You can't call it "challenging" if an item gets stuck somewhere where it can't be reached.
Sure I can! Watch.
"I'd really enjoy the challenge of figuring out if it's possible to achieve Objective A, even if it ends up impossible."
The way I see it, there's no way to do this except to completely map out every item and every interaction in the game and determine exactly which ones can be switched around while still allowing the game to be completed.
I was actually thinking about it in the shower today. Like, if the front door key was inside the house... Game over. (And, I'd agree: no fun.)
But if there was a zone labelled "Front of house" that covered, the opening 2 screens, and the parameters were Front Door Key had to be in "Front of House" then problem solved. ("Damn, it was in the bush this time. But the hamster was under the door mat!").
Then expand that out to the next set of locks (Pool door / Lab door / Green Tentacle landing) and all the ingredients for those doors were within "First floor" zone.
Then the last few items would just have to be negatives:
- Glass jar cannot be in observatory
- Can of Pepsi can't be in observatory
- I think that's it. Oh, small red key can't be inside an arcade game
Yeah, it's actually not that crazy.
- Silver key can't be in pool area or garage
- Wax Fruit and Fruit drinks can't be past Landing or in pool or garage
- Anything to open the security door (tools, flashlight, radio, glowing key) can't be beyond the security door
I can probably think of a couple more, but...
(Also, by the time you are finished with the analysis you will probably be quite weary of your favorite childhood game.)
Ha. Cute. You underestimated me and my love for MM. (I spent a month of night shifts adapting the whole game into a board game. Tons of fun, except that I couldn't devise a mechanic to move the Edisons around the house properly.)
Growing up I didn't have the tenacity or grit to get good at games that challenged your skill. Had to stick to games where dying was very hard, or else I would give up. Look at me now, mom!
(Also, in grade 7, I made an audio recording of myself ... "doing the music" of Razor's theme. That way, if I ever forgot how it went, I could listen to it remind myself how it went. So lonely. So pathetic.
This part isn't "hard"; it's just excessively tedious.
Now that I've started thinking about it, I can't stop.
- Do you think the radioactive zaps from the Meteor are tied to its sprite or location? If location, then you could find him in the mailbox outside, and spend the whole game running around with him, looking for the yellow key
- You'd have to be careful to make sure that an essential item isn't tied to giving Ed his package. If the package was in the lab (I think the radioactive suit is the only pick-up in the lab), then whatever is in the film canister's place wouldn't show up until the end of the game
- If Book Contract was swapped for an essential item, and you weren't playing with Wendy, you'd be hooped. Contracts and developed plans would have to stay the same. (Unless there was a way to swap out one character for another. That'd be nuts.)
- This would have to apply to just items placed in the game. If you put the manuscript in the typewriter and have Wendy work on it, you can't have it produce Canned Goods, right? Totally, because there would be no sprite for Improved Manuscript, because it doesn't get placed in the game.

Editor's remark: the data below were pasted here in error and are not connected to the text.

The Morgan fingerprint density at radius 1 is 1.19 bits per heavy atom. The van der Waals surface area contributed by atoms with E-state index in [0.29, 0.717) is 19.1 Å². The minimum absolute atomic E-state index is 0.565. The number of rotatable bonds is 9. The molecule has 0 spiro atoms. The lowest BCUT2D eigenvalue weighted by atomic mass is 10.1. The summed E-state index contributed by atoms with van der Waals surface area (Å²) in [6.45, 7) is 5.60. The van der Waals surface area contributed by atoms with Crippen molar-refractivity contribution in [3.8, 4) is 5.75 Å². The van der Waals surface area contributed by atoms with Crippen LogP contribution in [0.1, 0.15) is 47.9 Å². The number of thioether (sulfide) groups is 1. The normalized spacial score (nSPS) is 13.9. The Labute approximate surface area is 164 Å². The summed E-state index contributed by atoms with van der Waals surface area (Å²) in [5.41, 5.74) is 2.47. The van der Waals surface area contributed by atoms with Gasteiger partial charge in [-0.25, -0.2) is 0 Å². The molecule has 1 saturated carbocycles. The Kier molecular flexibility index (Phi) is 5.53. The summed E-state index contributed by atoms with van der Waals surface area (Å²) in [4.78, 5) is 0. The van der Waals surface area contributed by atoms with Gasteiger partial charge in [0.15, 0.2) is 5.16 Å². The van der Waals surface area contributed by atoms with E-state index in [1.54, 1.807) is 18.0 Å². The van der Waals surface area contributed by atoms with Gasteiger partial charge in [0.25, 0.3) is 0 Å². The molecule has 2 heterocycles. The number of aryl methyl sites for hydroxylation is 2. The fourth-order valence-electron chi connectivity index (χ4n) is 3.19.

- "Ding dong". That must be my package. Nope, it's a slimy, murderous meteor with some uncanceled hamster stuck to it. (Like, what triggers Ed to pick-up the package? "If package.location = front.house then remove package"? In which case, if the postman dropped off batteries instead, Ed wouldn't pick them up, right?)
- Since the bottle of developer fluid isn't an actual item, how would that work? It would still be on the shelf, but when you pick it up, then a dime appears under the house, which you can pick up normally. BUT in the desk drawer, there would be a puddle of developer fluid that you would need the sponge to pick-up. the sponge would turn to developer fluid like normal after picking it up.
- Waters wouldn't change, because again, it's not a placed item. It just alters the glass jar when interacted with it.
- Batteries would stay in the radio because they aren't placed in game; just in inventory. Quarter would stay in the envelope.
- Would have to be careful about what could go into Edna's safe.
- Make sure the paint remover wasn't in the attic.
- Ohhh, I always wanted to know if there was something in the locker in Fred's office (game says it's locked). I'm sure there isn't, but you'd have to make sure it's still not wired up as an item location since it's not openable.
See? I didn't find that tedious at all.
Using the cut-scene glitch, you can by-pass Purple Tentacle. So the only REALLY essential items are:
- the Front Door Key
- wax fruit
- fruit drinks
- silver key
- Yellow Key
- Glowing Key
- Key Card
- Radioactive Suit
Would need to spend 6 minutes to rewatch that speedrun to double check that. If memory serves:
- Get past Green
- Use hunk-o-matic
- Get Silver key
- Get Yellow Key
- Drain pool
- Get glowing key
- Get key card
- Go to dungeon
- Use Glowing Key
- type in 0000
- Stand in Purple's room (I called in "the Vestibule" on my board game map)
- ring door bell to trigger cut scene
- Walk past Purple
- Finish game using the car
Don't know if he did that all in 6 minutes, but it's a possible
route, if not the shortest route.
Because every ROM is different. In this case the game is already very well-understood compared to the overwhelmingly vast majority.
Fair. I'm glad that something from so long ago still holds interest. (I just assumed anyone looking at this would have been a 20-something year old and really into "classic" games you could only play on Play Station. (Turned 40 a couple days ago. Feeling old.